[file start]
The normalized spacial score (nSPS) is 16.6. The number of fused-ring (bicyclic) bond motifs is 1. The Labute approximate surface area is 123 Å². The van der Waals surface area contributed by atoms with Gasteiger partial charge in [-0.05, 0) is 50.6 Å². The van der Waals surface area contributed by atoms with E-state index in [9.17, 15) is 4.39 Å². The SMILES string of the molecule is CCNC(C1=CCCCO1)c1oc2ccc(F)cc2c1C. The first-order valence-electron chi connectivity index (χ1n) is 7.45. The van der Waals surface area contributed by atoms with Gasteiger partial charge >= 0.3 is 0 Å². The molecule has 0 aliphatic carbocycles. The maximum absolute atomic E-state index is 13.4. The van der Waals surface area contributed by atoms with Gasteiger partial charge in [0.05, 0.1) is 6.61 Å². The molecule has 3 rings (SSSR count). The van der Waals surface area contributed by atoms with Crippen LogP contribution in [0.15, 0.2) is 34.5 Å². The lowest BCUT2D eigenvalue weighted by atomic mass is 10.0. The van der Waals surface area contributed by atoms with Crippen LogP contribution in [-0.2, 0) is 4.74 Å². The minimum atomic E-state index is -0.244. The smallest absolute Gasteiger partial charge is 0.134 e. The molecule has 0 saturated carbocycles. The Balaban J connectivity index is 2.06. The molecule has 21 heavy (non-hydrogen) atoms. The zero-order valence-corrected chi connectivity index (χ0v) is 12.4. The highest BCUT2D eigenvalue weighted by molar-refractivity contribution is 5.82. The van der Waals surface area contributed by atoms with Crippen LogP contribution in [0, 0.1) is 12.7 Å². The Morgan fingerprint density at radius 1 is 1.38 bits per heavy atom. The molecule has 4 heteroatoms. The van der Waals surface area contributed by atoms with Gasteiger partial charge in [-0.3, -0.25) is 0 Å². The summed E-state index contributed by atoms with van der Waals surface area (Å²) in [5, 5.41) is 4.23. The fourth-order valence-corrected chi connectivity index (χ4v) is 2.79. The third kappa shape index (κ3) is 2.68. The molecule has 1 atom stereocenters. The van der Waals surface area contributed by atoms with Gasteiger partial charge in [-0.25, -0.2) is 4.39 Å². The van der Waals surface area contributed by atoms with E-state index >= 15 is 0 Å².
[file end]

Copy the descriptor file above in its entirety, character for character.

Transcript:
The normalized spacial score (nSPS) is 16.6. The number of fused-ring (bicyclic) bond motifs is 1. The Labute approximate surface area is 123 Å². The van der Waals surface area contributed by atoms with Gasteiger partial charge in [-0.05, 0) is 50.6 Å². The van der Waals surface area contributed by atoms with E-state index in [9.17, 15) is 4.39 Å². The SMILES string of the molecule is CCNC(C1=CCCCO1)c1oc2ccc(F)cc2c1C. The first-order valence-electron chi connectivity index (χ1n) is 7.45. The van der Waals surface area contributed by atoms with Gasteiger partial charge >= 0.3 is 0 Å². The molecule has 0 aliphatic carbocycles. The maximum absolute atomic E-state index is 13.4. The van der Waals surface area contributed by atoms with Gasteiger partial charge in [0.05, 0.1) is 6.61 Å². The molecule has 3 rings (SSSR count). The van der Waals surface area contributed by atoms with Crippen LogP contribution in [0.15, 0.2) is 34.5 Å². The lowest BCUT2D eigenvalue weighted by atomic mass is 10.0. The van der Waals surface area contributed by atoms with Crippen LogP contribution in [-0.2, 0) is 4.74 Å². The minimum atomic E-state index is -0.244. The smallest absolute Gasteiger partial charge is 0.134 e. The molecule has 0 saturated carbocycles. The Balaban J connectivity index is 2.06. The molecule has 21 heavy (non-hydrogen) atoms. The zero-order valence-corrected chi connectivity index (χ0v) is 12.4. The highest BCUT2D eigenvalue weighted by molar-refractivity contribution is 5.82. The van der Waals surface area contributed by atoms with Crippen LogP contribution in [0, 0.1) is 12.7 Å². The Morgan fingerprint density at radius 1 is 1.38 bits per heavy atom. The molecule has 4 heteroatoms. The van der Waals surface area contributed by atoms with Gasteiger partial charge in [-0.3, -0.25) is 0 Å². The summed E-state index contributed by atoms with van der Waals surface area (Å²) in [5, 5.41) is 4.23. The fourth-order valence-corrected chi connectivity index (χ4v) is 2.79. The third kappa shape index (κ3) is 2.68. The molecule has 1 atom stereocenters. The van der Waals surface area contributed by atoms with Gasteiger partial charge in [-0.25, -0.2) is 4.39 Å². The van der Waals surface area contributed by atoms with E-state index >= 15 is 0 Å².